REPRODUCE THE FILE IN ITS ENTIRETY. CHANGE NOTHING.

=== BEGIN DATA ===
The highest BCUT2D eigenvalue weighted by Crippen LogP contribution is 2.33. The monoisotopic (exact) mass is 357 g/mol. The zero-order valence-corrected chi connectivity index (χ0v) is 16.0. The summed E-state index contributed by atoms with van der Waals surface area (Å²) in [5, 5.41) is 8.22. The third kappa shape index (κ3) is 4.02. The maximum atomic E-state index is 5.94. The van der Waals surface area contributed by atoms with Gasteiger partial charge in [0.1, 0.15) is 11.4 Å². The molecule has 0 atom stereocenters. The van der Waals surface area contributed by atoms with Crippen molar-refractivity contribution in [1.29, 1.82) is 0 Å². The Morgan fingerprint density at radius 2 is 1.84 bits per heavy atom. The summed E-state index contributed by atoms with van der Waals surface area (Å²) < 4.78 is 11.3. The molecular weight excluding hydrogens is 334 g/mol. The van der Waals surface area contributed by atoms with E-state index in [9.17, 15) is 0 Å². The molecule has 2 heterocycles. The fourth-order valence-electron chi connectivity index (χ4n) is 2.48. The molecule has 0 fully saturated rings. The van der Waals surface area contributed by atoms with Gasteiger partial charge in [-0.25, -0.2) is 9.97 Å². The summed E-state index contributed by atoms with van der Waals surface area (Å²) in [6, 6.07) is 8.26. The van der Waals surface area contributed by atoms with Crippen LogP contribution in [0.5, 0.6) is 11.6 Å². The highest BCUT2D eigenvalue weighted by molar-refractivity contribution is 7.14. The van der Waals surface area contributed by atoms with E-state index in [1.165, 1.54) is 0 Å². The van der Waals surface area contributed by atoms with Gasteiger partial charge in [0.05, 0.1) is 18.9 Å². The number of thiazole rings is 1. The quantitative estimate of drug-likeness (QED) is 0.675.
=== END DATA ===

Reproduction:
The highest BCUT2D eigenvalue weighted by Crippen LogP contribution is 2.33. The monoisotopic (exact) mass is 357 g/mol. The zero-order valence-corrected chi connectivity index (χ0v) is 16.0. The summed E-state index contributed by atoms with van der Waals surface area (Å²) in [5, 5.41) is 8.22. The third kappa shape index (κ3) is 4.02. The maximum atomic E-state index is 5.94. The van der Waals surface area contributed by atoms with Gasteiger partial charge in [0.1, 0.15) is 11.4 Å². The molecule has 0 atom stereocenters. The van der Waals surface area contributed by atoms with Crippen molar-refractivity contribution in [1.29, 1.82) is 0 Å². The Morgan fingerprint density at radius 2 is 1.84 bits per heavy atom. The summed E-state index contributed by atoms with van der Waals surface area (Å²) < 4.78 is 11.3. The molecular weight excluding hydrogens is 334 g/mol. The van der Waals surface area contributed by atoms with E-state index in [9.17, 15) is 0 Å². The molecule has 2 heterocycles. The fourth-order valence-electron chi connectivity index (χ4n) is 2.48. The molecule has 0 fully saturated rings. The van der Waals surface area contributed by atoms with Gasteiger partial charge in [-0.25, -0.2) is 9.97 Å². The summed E-state index contributed by atoms with van der Waals surface area (Å²) in [6, 6.07) is 8.26. The van der Waals surface area contributed by atoms with Crippen LogP contribution in [0.5, 0.6) is 11.6 Å². The highest BCUT2D eigenvalue weighted by molar-refractivity contribution is 7.14. The van der Waals surface area contributed by atoms with E-state index in [1.165, 1.54) is 0 Å². The van der Waals surface area contributed by atoms with Gasteiger partial charge in [0.05, 0.1) is 18.9 Å². The number of thiazole rings is 1. The quantitative estimate of drug-likeness (QED) is 0.675.